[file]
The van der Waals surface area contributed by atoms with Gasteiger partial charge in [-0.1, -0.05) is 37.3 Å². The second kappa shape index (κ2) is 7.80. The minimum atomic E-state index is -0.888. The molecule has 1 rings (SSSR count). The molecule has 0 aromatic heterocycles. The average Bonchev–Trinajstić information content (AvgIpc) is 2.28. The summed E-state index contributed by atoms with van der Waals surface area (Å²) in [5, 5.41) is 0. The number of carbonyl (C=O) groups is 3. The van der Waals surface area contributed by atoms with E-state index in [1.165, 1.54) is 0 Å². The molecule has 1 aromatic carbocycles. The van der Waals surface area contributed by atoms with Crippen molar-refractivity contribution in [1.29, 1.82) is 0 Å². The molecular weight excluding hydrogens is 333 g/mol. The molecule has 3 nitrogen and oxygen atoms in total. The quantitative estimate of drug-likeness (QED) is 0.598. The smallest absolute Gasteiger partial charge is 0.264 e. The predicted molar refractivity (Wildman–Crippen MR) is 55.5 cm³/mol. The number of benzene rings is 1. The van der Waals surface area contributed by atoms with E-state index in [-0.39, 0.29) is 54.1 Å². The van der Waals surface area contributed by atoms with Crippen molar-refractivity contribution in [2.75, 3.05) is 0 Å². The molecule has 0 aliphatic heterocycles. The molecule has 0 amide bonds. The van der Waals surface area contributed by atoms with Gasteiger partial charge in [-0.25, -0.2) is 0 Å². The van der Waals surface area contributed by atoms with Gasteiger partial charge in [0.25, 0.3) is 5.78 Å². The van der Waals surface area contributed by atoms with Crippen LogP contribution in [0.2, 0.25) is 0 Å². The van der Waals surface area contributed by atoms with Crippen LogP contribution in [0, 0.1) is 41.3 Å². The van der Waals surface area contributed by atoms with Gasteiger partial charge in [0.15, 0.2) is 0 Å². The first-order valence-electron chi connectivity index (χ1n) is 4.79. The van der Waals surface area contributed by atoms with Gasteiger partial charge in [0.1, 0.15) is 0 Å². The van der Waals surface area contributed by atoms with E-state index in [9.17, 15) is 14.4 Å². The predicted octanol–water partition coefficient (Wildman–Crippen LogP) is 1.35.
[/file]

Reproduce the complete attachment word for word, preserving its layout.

The van der Waals surface area contributed by atoms with Gasteiger partial charge in [-0.1, -0.05) is 37.3 Å². The second kappa shape index (κ2) is 7.80. The minimum atomic E-state index is -0.888. The molecule has 1 rings (SSSR count). The molecule has 0 aromatic heterocycles. The average Bonchev–Trinajstić information content (AvgIpc) is 2.28. The summed E-state index contributed by atoms with van der Waals surface area (Å²) in [5, 5.41) is 0. The number of carbonyl (C=O) groups is 3. The van der Waals surface area contributed by atoms with E-state index in [1.165, 1.54) is 0 Å². The molecule has 1 aromatic carbocycles. The van der Waals surface area contributed by atoms with Crippen molar-refractivity contribution in [1.29, 1.82) is 0 Å². The molecular weight excluding hydrogens is 333 g/mol. The molecule has 3 nitrogen and oxygen atoms in total. The quantitative estimate of drug-likeness (QED) is 0.598. The smallest absolute Gasteiger partial charge is 0.264 e. The predicted molar refractivity (Wildman–Crippen MR) is 55.5 cm³/mol. The number of benzene rings is 1. The van der Waals surface area contributed by atoms with E-state index in [-0.39, 0.29) is 54.1 Å². The van der Waals surface area contributed by atoms with Crippen molar-refractivity contribution in [2.75, 3.05) is 0 Å². The molecule has 0 aliphatic heterocycles. The molecule has 0 amide bonds. The van der Waals surface area contributed by atoms with Gasteiger partial charge in [-0.25, -0.2) is 0 Å². The van der Waals surface area contributed by atoms with Gasteiger partial charge in [0.25, 0.3) is 5.78 Å². The van der Waals surface area contributed by atoms with Crippen LogP contribution in [0.2, 0.25) is 0 Å². The van der Waals surface area contributed by atoms with Crippen LogP contribution in [0, 0.1) is 41.3 Å². The van der Waals surface area contributed by atoms with Gasteiger partial charge in [0.15, 0.2) is 0 Å². The first-order valence-electron chi connectivity index (χ1n) is 4.79. The van der Waals surface area contributed by atoms with Gasteiger partial charge in [0.1, 0.15) is 0 Å². The van der Waals surface area contributed by atoms with E-state index in [9.17, 15) is 14.4 Å². The predicted octanol–water partition coefficient (Wildman–Crippen LogP) is 1.35.